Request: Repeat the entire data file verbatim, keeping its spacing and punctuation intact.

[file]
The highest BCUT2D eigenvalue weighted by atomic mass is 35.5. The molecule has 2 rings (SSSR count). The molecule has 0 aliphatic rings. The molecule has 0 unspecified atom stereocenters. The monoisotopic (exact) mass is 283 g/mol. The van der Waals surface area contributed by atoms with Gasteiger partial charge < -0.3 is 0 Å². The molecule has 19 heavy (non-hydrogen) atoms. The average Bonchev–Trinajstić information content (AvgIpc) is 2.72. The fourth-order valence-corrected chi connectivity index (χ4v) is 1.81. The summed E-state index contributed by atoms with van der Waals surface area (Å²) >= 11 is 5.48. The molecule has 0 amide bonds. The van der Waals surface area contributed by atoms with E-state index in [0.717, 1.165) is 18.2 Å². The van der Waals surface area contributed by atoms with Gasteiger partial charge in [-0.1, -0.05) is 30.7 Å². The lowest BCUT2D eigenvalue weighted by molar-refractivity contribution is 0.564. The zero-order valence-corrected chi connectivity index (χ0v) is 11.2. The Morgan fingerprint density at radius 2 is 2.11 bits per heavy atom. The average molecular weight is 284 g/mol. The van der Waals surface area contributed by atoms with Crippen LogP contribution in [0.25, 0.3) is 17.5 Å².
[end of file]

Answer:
The highest BCUT2D eigenvalue weighted by atomic mass is 35.5. The molecule has 2 rings (SSSR count). The molecule has 0 aliphatic rings. The molecule has 0 unspecified atom stereocenters. The monoisotopic (exact) mass is 283 g/mol. The van der Waals surface area contributed by atoms with Gasteiger partial charge < -0.3 is 0 Å². The molecule has 19 heavy (non-hydrogen) atoms. The average Bonchev–Trinajstić information content (AvgIpc) is 2.72. The fourth-order valence-corrected chi connectivity index (χ4v) is 1.81. The summed E-state index contributed by atoms with van der Waals surface area (Å²) >= 11 is 5.48. The molecule has 0 amide bonds. The van der Waals surface area contributed by atoms with E-state index in [0.717, 1.165) is 18.2 Å². The van der Waals surface area contributed by atoms with Gasteiger partial charge in [-0.1, -0.05) is 30.7 Å². The lowest BCUT2D eigenvalue weighted by molar-refractivity contribution is 0.564. The zero-order valence-corrected chi connectivity index (χ0v) is 11.2. The Morgan fingerprint density at radius 2 is 2.11 bits per heavy atom. The average molecular weight is 284 g/mol. The van der Waals surface area contributed by atoms with Crippen LogP contribution in [0.25, 0.3) is 17.5 Å².